- Development & Aid
- Economy & Trade
- Human Rights
- Global Governance
- Civil Society
Monday, March 27, 2017
- In just a few weeks, seven villages that had expected to remain “in the dark forever” will finally have electricity, courtesy of a small hydroelectric power plant on Lichenya River, one of the major rivers on the eastern slopes of Mulanje Mountain in southern Malawi.
The Mulanje Renewable Energy Agency (MuREA), a non-governmental organisation that provides access to modern and renewable forms of energy in rural areas, is constructing the micro hydroelectric power station, which will come online in early December.
Isolated in the Mulanje Mountain, Malawi’s highest at 3,000 metres above sea level, the district of Bondo is difficult to access even though it lies 22 kilometres from the Mulanje district through where the national grid of the state-run Electricity Supply Corporation of Malawi (Escom) passes.
However, Escom believes that it is not economically viable to provide electricity to this hard to reach mountainous area with an estimated population of only 13,000 people.
“We have grown up here knowing that we will live in the dark forever. We are away from everyone, including Escom. We could not dream of having electricity in our homes. But this project is about to turn our area into a small rural town in the mountain and we are excited,” says Levison Robert, the headman for Kalamwa Village, one of the seven villages in Bondo to benefit from the project.
At least 250 litres of water per second will be diverted into a 620-metre-long canal, which will descend 300 metres through sluices to a power house located on the lower riverbank.
Feasibility studies have shown that at its lowest point, the river generates up to 300 cubic metres of water per second.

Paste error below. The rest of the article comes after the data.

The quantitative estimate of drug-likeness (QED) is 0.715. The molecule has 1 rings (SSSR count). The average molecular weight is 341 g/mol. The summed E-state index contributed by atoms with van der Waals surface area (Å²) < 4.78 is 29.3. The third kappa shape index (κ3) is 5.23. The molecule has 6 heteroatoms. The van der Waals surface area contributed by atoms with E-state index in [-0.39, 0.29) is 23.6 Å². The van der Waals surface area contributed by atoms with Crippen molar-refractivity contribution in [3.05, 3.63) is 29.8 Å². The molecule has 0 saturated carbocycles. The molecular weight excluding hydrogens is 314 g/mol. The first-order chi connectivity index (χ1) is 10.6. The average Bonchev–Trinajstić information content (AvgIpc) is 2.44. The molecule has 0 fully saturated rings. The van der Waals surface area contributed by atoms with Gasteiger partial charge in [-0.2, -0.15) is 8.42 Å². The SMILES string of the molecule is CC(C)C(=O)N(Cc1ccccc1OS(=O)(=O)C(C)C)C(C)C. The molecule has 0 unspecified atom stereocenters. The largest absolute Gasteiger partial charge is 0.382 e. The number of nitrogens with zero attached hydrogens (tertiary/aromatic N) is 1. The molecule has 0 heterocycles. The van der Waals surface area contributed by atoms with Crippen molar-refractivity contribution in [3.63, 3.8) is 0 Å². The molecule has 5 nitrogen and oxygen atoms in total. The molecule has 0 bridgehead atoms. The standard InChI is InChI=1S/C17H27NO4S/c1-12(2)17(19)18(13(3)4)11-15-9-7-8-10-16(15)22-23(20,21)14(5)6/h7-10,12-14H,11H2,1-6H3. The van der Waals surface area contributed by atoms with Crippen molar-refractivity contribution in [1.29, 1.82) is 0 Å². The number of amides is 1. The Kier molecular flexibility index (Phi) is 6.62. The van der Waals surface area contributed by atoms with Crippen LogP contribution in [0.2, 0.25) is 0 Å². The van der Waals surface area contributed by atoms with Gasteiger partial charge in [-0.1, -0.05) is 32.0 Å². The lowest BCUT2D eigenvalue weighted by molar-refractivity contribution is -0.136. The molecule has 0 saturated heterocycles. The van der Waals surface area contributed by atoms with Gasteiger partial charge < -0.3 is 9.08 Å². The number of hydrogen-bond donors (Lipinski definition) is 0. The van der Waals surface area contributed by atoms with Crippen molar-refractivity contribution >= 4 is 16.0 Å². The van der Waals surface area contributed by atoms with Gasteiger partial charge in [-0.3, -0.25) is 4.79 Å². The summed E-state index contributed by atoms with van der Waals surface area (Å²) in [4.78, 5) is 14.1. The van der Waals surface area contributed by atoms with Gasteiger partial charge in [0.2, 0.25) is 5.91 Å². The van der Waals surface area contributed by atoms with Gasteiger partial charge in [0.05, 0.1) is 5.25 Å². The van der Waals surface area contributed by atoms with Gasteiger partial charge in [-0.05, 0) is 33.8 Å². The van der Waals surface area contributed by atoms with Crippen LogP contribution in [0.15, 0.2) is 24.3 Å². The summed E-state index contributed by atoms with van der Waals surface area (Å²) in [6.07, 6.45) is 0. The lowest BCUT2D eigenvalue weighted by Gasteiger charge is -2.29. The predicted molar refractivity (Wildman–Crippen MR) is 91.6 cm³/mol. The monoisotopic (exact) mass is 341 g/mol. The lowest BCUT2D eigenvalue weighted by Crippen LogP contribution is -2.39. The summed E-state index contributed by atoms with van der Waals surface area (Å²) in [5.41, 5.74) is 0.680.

The new hydroelectric power station will generate about 75 kilowatts of electricity. According to engineer Horace Lumby, this will supply electricity to the 3,084 households in Bondo’s seven villages, a primary and secondary school, a clinic, and two small business centres, which are to be built as part of the project.
The hydroelectric power station is also expected to unlock the area’s economic potential. It is Malawi’s largest tea- and fruit-growing district and people in Bondo earn a living growing and selling pineapples, mangoes and bananas. They also grow tea on a small scale, which they sell to the larger tea estates.
Electricity will provide them with more business opportunities, Robert says.
“We grow a lot of pineapples, mangoes and bananas here but we sell them cheaply for fear that they will go to waste if we keep them too long. We believe electricity will give us a chance to add value to some of our fruits and we will be able to keep them longer and sell when prices are right,” says Robert.
With 425,000 dollars in funding from the European Union, the project is being implemented with the help of the community. Locals have provided labour to engineers and have been engaged in digging the canal and sourcing sand to be used in construction.